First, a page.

Studies[14,15] in recent years have shown that the impaired microcirculation is one of the pathological reasons for gastric mucosal barrier damage, which is accompanied by elevated levels of ET-1, and declining levels NO and PGE2 in blood and the gastric mucosa. NO and PGE2 are recognized vasodilator factors in vivo, which can inhibit platelet aggregation and thrombosis, accelerate the flow of the gastric mucosal microcirculation, promote the secretion of bicarbonate, mediate the adaptive immune protective function, increase protein synthesis and cell renewal, and finally enhance the repair ability of the damaged gastric mucosa. ET-1 is the strongest vasoconstrictor in vivo. Lazaratos et al reported that after injection of exogenous ET-1 in the rat gastric artery, the gastric mucosa was obviously damaged, while injection of an endothelin receptor antagonist in advance can significantly reduce the gastric mucosal damage. Under physiological conditions, these factors work together to regulate the gastric mucosal microcirculation and maintain homeostasis. However, imbalanced regulation caused by various factors will disorder the gastric mucosal microcirculation, affect the integrity of the gastric mucosa, and thus lead to a variety of gastrointestinal diseases. This study showed that the content of gastric mucosal PGE2 and serum NO were decreased in the model control group compared with the normal control group, and were negatively correlated with the gastric mucosal UI and EDS. The study also found that the levels of plasma ET-1 in excessive ethanol intake rats were higher than that in the normal control group, and were positively correlated with the UI and EDS. All these results suggested that the role of ethanol in damage to the gastric mucosa and weakening of its ability to repair may be caused by it stimulating the secretion of ET-1, and inhibiting the synthesis and secretion of endogenous NO and PGE2.
Geranylgeranylacetone (a derivatives of terpenes with a molecular formula of C23H38O) has been a widely used gastrointestinal mucosa protective agent in recent years. It can stimulate the synthesis and secretion of macromolecule glycoprotein and phospholipids in the gastric mucus layer and maintain the normal structure and function of the gastric mucus layer. It therefore has a strong role in renovation of various experimental and clinical gastric mucosal lesions. Studies[17,18] have shown that geranylgeranylacetone can stimulate the regenerated gastric mucosal cells to secrete hexosamine and carry out the biosynthesis of gastric mucosal PGE2. The mechanism may be related to the fact that geranylgeranylacetone changes the fluidity of membrane phospholipids, and increases the production of phospholipase A2, which is an important intermediate product for the PGE2 and hexosamine. Hexosamine is an essential component of polymer glycoprotein in the gastric mucosa gel layer, and PGE2 is a local hormone in the gastric mucosa. Studies have reported that PGE2 is involved in the improvement of gastric mucosal microcirculation, and the continuous secretion of PGE2 under the external stimulation helps to renovate gastric mucosa lesions[19-21]. Studies[22-24] have also shown that NO takes part in the process of geranylgeranylacetone inducing gastric mucus synthesis, in which NO synthase plays an important role, Meanwhile the synthesis of ET-1 is inhibited. Geranylgeranylacetone was used to pre-treat ethanol gastritis in the rat model in this study. We also showed that geranylgeranylacetone can elevate the serum NO and gastric mucosal PGE2 content and decrease the plasma ET-1 content to varying degrees with different dosages. Meanwhile, the gastric anti-invasion ability of ethanol showed a corresponding increase. In conclusion, Administration of GGA was correlated with a more favourable pattern of gastric mucosa damage after alcohol perfusion. The mechanism could be related to regulation of ET-1, NO and PGE2. The molecular pathways and mechanisms, however, need to be studied further.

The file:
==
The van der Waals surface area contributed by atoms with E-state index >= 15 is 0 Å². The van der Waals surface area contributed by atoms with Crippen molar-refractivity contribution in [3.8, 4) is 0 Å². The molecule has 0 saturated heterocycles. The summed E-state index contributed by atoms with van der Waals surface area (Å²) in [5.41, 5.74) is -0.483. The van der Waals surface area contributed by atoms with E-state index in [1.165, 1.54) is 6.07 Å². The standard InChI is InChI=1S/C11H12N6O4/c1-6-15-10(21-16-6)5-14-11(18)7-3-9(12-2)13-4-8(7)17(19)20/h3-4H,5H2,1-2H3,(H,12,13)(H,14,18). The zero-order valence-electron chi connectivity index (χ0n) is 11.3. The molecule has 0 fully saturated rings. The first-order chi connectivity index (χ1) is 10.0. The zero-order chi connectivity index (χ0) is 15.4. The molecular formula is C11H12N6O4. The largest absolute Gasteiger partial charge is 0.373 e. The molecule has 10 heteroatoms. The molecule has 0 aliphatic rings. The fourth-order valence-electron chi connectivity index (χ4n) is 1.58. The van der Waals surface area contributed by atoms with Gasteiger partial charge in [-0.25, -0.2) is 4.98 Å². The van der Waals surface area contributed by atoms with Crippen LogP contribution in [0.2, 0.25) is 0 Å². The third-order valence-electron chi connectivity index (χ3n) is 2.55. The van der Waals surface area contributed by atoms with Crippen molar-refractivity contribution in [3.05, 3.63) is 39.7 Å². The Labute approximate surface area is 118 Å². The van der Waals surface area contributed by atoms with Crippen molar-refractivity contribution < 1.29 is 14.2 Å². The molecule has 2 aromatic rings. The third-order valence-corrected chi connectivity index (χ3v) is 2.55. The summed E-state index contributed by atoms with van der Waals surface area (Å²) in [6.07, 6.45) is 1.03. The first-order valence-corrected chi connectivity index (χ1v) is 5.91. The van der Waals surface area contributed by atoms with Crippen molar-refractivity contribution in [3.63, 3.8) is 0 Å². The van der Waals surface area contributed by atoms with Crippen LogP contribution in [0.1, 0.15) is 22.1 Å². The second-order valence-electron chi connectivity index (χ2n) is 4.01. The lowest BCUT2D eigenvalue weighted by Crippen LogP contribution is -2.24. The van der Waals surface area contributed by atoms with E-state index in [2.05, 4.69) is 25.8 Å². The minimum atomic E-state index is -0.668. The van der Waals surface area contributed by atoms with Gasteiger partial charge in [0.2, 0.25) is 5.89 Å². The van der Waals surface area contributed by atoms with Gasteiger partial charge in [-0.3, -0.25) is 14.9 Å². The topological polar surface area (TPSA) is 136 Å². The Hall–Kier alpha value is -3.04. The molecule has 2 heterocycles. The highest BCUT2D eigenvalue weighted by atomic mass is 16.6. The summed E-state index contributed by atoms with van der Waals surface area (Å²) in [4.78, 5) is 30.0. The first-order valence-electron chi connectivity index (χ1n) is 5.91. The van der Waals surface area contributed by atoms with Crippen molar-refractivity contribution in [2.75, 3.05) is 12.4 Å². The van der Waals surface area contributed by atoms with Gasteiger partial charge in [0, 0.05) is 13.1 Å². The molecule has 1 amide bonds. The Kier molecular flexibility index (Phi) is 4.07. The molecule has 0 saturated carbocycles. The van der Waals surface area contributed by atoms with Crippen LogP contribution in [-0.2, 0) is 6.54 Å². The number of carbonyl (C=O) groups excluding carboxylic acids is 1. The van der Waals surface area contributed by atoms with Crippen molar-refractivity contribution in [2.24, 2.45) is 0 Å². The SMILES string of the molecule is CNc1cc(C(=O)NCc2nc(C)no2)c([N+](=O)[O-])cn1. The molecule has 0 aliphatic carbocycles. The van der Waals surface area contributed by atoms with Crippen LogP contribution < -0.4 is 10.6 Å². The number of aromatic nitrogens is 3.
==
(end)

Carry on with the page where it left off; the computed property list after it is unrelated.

Binge drinking or long-term drinking can cause acute or chronic gastric mucosal injury. Ethanol can be converted into acetaldehyde in the first-pass metabolism in the gastrointestinal tract, which may have a carcinogenic affect on the gastrointestinal tract through local toxic effects. Studies have shown that geranylgeranylacetone has a therapeutic effect on chronic gastritis, digestive ulcers and portal hypertensive gastropathy.
By establishing rat ethanol gastritis model, the authors evaluated the effects of ethanol on the gastric mucosa and studied the preventive effects of geranylgeranylacetone on ethanol-induced chronic gastritis.
There have been few studies on repair mechanisms for gastric mucosal damage caused by ethanol. Moreover, the effect and mechanisms of geranylgeranylacetone on repairing ethanol-induced gastritis have seldom been evaluated. This study demonstrated the administration of geranylgeranylacetone was correlated with a more favorable pattern of gastric mucosa damage after ethanol perfusion. The mechanism could be related to regulation of prostaglandin 2 (PGE2), endothelin-1 (ET-1) and nitric oxide (NO).
The study results suggest that geranylgeranylacetone can protect the rat gastric mucosa from ethanol-induced injury by changing the mobility of the cell membrane phospholipid bilayer, which further promotes the synthesis of endogenous PGE2 and NO, and inhibits the secretion of ET-1.
Geranylgeranylacetone is a derivative of terpenes, which has a therapeutic effect on chronic gastritis, digestive ulcers and portal hypertensive gastropathy. NO and PGE2 are recognized vasodilator factors in vivo, which can inhibit platelet aggregation and thrombosis, accelerate the flow of the gastric mucosal microcirculation, promote the secretion of bicarbonate, mediate the adaptive immune protective function and increase protein synthesis and cell renewal. ET-1 is the strongest vasoconstrictor in vivo.
It is an interesting study that confirms alcohol can damage the gastric mucosa. The study demonstrated the protective effect of geranylgeranylacetone on alcohol damage to the gastric mucosa and it elucidated the underlying mechanisms of this protective action.
Peer reviewer: Dr. Pantelis Antonodimitrakis, Division of Endocrine Oncology, University Hospital of Uppsala, 76031 Uppsala, Sweden
S- Editor Gou SX L- Editor A E- Editor Xiong L